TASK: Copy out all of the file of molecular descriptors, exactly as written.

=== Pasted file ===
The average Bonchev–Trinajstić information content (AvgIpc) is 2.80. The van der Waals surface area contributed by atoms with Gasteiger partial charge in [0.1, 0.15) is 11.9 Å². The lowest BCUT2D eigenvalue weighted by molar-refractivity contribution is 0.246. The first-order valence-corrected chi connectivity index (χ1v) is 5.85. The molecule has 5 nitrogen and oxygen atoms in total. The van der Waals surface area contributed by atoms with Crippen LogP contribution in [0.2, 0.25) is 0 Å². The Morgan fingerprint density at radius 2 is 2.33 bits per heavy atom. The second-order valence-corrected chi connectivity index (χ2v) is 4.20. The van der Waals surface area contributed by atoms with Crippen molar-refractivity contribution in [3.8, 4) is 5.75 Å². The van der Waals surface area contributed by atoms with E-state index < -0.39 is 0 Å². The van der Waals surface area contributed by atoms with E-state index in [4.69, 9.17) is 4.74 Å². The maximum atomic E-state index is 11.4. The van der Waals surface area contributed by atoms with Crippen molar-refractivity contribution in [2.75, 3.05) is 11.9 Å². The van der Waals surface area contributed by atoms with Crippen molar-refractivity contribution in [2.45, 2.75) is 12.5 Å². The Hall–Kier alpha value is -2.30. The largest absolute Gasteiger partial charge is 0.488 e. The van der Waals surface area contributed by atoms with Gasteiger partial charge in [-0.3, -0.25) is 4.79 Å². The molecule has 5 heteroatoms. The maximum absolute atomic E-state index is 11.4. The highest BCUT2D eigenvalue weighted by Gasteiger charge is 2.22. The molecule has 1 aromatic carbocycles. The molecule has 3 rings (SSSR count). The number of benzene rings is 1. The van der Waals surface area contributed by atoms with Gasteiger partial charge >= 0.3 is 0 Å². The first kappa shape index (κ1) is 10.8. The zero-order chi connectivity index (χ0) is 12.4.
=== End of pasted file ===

The average Bonchev–Trinajstić information content (AvgIpc) is 2.80. The van der Waals surface area contributed by atoms with Gasteiger partial charge in [0.1, 0.15) is 11.9 Å². The lowest BCUT2D eigenvalue weighted by molar-refractivity contribution is 0.246. The first-order valence-corrected chi connectivity index (χ1v) is 5.85. The molecule has 5 nitrogen and oxygen atoms in total. The van der Waals surface area contributed by atoms with Crippen LogP contribution in [0.2, 0.25) is 0 Å². The Morgan fingerprint density at radius 2 is 2.33 bits per heavy atom. The second-order valence-corrected chi connectivity index (χ2v) is 4.20. The van der Waals surface area contributed by atoms with Crippen molar-refractivity contribution in [3.8, 4) is 5.75 Å². The van der Waals surface area contributed by atoms with E-state index < -0.39 is 0 Å². The van der Waals surface area contributed by atoms with E-state index in [4.69, 9.17) is 4.74 Å². The maximum atomic E-state index is 11.4. The van der Waals surface area contributed by atoms with Crippen molar-refractivity contribution in [2.75, 3.05) is 11.9 Å². The van der Waals surface area contributed by atoms with Crippen molar-refractivity contribution in [2.45, 2.75) is 12.5 Å². The Hall–Kier alpha value is -2.30. The largest absolute Gasteiger partial charge is 0.488 e. The van der Waals surface area contributed by atoms with Gasteiger partial charge in [-0.3, -0.25) is 4.79 Å². The molecule has 5 heteroatoms. The maximum absolute atomic E-state index is 11.4. The highest BCUT2D eigenvalue weighted by Gasteiger charge is 2.22. The molecule has 1 aromatic carbocycles. The molecule has 3 rings (SSSR count). The number of benzene rings is 1. The van der Waals surface area contributed by atoms with Gasteiger partial charge >= 0.3 is 0 Å². The first kappa shape index (κ1) is 10.8. The zero-order chi connectivity index (χ0) is 12.4.